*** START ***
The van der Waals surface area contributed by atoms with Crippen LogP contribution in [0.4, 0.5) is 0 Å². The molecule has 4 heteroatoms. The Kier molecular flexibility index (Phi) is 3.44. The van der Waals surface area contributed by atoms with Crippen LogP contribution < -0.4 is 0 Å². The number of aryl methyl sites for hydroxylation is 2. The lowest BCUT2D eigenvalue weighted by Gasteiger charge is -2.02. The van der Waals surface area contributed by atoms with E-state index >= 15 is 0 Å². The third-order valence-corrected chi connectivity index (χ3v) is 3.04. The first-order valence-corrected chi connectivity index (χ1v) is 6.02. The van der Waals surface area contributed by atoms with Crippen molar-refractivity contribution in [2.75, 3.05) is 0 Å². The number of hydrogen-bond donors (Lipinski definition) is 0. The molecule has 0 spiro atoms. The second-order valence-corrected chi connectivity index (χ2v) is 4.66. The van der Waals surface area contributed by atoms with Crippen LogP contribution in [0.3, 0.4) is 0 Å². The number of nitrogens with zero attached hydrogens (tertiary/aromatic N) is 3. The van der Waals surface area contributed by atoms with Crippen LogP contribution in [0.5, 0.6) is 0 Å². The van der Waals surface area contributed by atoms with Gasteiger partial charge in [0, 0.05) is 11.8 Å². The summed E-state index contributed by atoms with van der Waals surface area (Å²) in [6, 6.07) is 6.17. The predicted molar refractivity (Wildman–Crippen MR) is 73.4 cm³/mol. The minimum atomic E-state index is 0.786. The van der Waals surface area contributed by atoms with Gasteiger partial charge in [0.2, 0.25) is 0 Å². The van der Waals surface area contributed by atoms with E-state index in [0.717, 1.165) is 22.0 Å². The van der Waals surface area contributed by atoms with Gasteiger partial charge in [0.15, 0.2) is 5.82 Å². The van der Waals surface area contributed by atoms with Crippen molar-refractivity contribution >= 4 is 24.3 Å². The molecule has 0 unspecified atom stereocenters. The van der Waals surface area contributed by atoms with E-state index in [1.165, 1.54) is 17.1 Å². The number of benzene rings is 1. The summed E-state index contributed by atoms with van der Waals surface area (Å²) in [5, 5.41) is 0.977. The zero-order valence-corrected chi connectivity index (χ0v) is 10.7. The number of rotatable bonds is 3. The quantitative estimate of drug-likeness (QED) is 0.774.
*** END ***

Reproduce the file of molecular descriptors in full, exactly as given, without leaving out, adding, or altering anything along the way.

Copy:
The van der Waals surface area contributed by atoms with Crippen LogP contribution in [0.4, 0.5) is 0 Å². The molecule has 4 heteroatoms. The Kier molecular flexibility index (Phi) is 3.44. The van der Waals surface area contributed by atoms with Crippen LogP contribution < -0.4 is 0 Å². The number of aryl methyl sites for hydroxylation is 2. The lowest BCUT2D eigenvalue weighted by Gasteiger charge is -2.02. The van der Waals surface area contributed by atoms with E-state index >= 15 is 0 Å². The third-order valence-corrected chi connectivity index (χ3v) is 3.04. The first-order valence-corrected chi connectivity index (χ1v) is 6.02. The van der Waals surface area contributed by atoms with Crippen molar-refractivity contribution in [2.75, 3.05) is 0 Å². The number of hydrogen-bond donors (Lipinski definition) is 0. The molecule has 0 spiro atoms. The second-order valence-corrected chi connectivity index (χ2v) is 4.66. The van der Waals surface area contributed by atoms with Crippen LogP contribution in [0.3, 0.4) is 0 Å². The number of nitrogens with zero attached hydrogens (tertiary/aromatic N) is 3. The van der Waals surface area contributed by atoms with Crippen LogP contribution in [0.5, 0.6) is 0 Å². The van der Waals surface area contributed by atoms with Gasteiger partial charge in [0, 0.05) is 11.8 Å². The summed E-state index contributed by atoms with van der Waals surface area (Å²) in [6, 6.07) is 6.17. The predicted molar refractivity (Wildman–Crippen MR) is 73.4 cm³/mol. The minimum atomic E-state index is 0.786. The van der Waals surface area contributed by atoms with Gasteiger partial charge in [0.2, 0.25) is 0 Å². The van der Waals surface area contributed by atoms with E-state index in [0.717, 1.165) is 22.0 Å². The van der Waals surface area contributed by atoms with Gasteiger partial charge in [0.15, 0.2) is 5.82 Å². The van der Waals surface area contributed by atoms with Crippen molar-refractivity contribution >= 4 is 24.3 Å². The molecule has 0 unspecified atom stereocenters. The van der Waals surface area contributed by atoms with E-state index in [1.165, 1.54) is 17.1 Å². The number of benzene rings is 1. The summed E-state index contributed by atoms with van der Waals surface area (Å²) in [5, 5.41) is 0.977. The zero-order valence-corrected chi connectivity index (χ0v) is 10.7. The number of rotatable bonds is 3. The quantitative estimate of drug-likeness (QED) is 0.774.